This essay argues the image of the ‘Mystical Body’ or ‘Body of Christ’ is fully intelligible only in light of the Cross. The Body of Christ is a cruciform Body. As the Body of Christ crucified and risen, it is presently being configured to Christ in the world through self-sacrificial love. The essay traces the place of the Cross in some representative twentieth-century Catholic theologies of the Mystical Body, in light of the perspective of Thomas Aquinas. I first survey four (...) theologians from the first half of the century who, in their understandings of the Mystical Body, gave a place to the Cross: Emile Mersch, Fulton Sheen, Charles Journet, and Pius Pasch. Here I also examine Pope Pius XII's encyclical Mystici Corporis. Second, I explore the approach of some notable Thomistic theologians or interpreters of Aquinas from the early 1960s onward: Jerome Hamer, M. J. Le Guillou, George Sabra, Jean-Pierre Torrell, and Herwi Rikhof. In this section, I also examine Vatican II's Lumen Gentium. My third and final section treats Aquinas himself, in order to reflect upon the place of the Cross in his understanding of the Mystical Body, as found in his biblical commentaries and the Summa theologiae. (shrink)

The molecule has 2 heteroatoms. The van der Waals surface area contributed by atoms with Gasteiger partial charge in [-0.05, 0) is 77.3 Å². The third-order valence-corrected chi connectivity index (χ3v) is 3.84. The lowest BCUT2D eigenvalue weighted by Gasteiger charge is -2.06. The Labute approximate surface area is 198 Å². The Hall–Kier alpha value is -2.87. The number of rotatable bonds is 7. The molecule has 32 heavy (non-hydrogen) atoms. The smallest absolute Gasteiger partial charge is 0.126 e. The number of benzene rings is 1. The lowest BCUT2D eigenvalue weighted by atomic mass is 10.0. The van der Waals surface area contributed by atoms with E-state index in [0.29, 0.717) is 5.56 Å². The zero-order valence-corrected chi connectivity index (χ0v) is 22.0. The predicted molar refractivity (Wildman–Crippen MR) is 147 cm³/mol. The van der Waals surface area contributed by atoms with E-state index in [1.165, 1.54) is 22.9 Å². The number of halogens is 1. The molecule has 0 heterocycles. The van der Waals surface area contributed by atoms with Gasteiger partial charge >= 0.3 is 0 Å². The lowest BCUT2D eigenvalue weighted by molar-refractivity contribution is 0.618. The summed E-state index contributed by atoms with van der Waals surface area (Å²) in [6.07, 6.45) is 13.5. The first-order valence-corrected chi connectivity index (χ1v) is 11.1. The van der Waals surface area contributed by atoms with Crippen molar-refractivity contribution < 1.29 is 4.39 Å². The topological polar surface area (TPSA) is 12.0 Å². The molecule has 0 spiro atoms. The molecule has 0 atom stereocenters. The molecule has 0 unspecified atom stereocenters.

Aristotle in Aquinas's Theology explores the role of Aristotelian concepts, principles, and themes in Thomas Aquinas's theology. Each chapter investigates the significance of Aquinas's theological reception of Aristotle in a central theological domain: the Trinity, the angels, soul and body, the Mosaic law, grace, charity, justice, contemplation and action, Christ, and the sacraments. In general, the essays focus on the Summa theologiae, but some range more widely in Aquinas's corpus. For some time, it has above all been the influence of (...) Aristotle on Aquinas's philosophy that has been the center of attention. Perhaps in reaction to philosophical neo-Thomism, or perhaps because this Aristotelian influence appears no longer necessary to demonstrate, the role of Aristotle in Aquinas's theology presently receives less theological attention than does Aquinas's use of other authorities, especially in domains outside of theological ethics. Indeed, in some theological circles the influence of Aristotle upon Aquinas's theology is no longer well understood. Readers will encounter here the great Aristotelian themes, such as act and potency, God as pure act, substance and accidents, power and generation, change and motion, fourfold causality, form and matter, hylomorphic anthropology, the structure of intellection, the relationship between knowledge and will, happiness and friendship, habits and virtues, contemplation and action, politics and justice, the best form of government, and private property and the common good. The ten essays in this book engage Aquinas's reception of Aristotle in his theology from a variety of points of view: historical, philosophical, and constructively theological. (shrink)